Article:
The Filipinos are known for having strong family ties. This is not a new idea. According to ARBs,
their families became closer after becoming small landowners. In Brgys. Efigenio Lizares, Talisay
and La Castellana, Negros Occidental, the farmers said that the whole family helped each other
in working in the farm. Before, the parents were hired workers in the hacienda and the new
arrangement enabled them to manage the farm. The clustering of the families and the block
farming arrangement made the family members of the block more united since they had to
manage and work on the consolidated farm together.
In Brgy. Dulao, Bago City, Negros Occidental, the beneficiaries said that they became closer to
their relatives who acted as the "ariendadors". They were also able to borrow their tricycles in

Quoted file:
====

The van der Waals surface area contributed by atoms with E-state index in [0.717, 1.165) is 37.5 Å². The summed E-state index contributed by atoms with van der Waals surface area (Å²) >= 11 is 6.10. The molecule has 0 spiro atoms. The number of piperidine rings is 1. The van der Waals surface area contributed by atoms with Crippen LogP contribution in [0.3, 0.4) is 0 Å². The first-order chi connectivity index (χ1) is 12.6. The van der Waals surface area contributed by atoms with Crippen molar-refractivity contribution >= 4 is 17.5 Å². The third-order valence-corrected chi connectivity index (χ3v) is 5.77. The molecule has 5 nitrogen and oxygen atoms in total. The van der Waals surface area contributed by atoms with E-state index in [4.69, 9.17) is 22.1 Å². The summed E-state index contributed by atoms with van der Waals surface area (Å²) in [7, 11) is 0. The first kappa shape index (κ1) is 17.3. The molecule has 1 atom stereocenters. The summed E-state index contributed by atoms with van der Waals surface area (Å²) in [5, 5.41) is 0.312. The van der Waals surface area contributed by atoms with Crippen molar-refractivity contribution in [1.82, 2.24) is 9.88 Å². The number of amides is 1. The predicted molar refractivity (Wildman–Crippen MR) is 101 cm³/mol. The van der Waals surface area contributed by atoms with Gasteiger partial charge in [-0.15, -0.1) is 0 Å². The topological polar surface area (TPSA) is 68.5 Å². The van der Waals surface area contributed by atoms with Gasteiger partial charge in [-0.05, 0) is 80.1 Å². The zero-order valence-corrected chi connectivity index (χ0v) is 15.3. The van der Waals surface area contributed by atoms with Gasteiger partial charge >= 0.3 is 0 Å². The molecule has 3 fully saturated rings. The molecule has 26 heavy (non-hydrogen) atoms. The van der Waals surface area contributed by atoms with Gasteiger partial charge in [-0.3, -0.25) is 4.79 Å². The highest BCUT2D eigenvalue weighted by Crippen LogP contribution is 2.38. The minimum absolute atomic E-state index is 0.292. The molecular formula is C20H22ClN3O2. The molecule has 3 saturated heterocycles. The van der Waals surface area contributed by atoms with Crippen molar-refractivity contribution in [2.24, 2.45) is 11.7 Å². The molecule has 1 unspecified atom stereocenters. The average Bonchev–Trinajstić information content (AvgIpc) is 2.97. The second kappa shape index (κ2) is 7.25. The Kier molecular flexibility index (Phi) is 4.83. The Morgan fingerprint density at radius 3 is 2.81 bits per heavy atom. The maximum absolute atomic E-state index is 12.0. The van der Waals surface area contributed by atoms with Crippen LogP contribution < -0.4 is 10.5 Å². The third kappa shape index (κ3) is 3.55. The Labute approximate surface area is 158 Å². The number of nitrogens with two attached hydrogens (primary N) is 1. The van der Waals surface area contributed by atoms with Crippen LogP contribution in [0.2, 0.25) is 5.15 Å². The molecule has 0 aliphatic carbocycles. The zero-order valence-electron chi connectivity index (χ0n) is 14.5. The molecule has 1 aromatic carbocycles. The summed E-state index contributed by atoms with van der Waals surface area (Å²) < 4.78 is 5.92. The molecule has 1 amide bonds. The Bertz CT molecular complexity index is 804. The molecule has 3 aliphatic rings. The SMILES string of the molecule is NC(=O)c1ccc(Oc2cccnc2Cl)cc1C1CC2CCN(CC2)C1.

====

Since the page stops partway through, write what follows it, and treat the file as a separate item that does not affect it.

times of emergency.
There were also cases when the process of acquiring the land resulted to conflict among
relatives with regard to the management of the farm. What happened in Brgy. Efigenio Lizares,
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Talisay, Negros Occidental was a classic case. The 24 families who belong to the same clan were
not in agreement on the strategy possession of the land. While one petitioned against the
landowners, the other group wanted to collaborate. Initially, there were 16 petitioners. Five of
them were more critical due to an unacceptable waiver they saw in the agreement. When they
lost the case, these five petitioners were evicted from their residences. In this case, the farmers
were not united in their struggle for the land as shown in the differences, with respect to the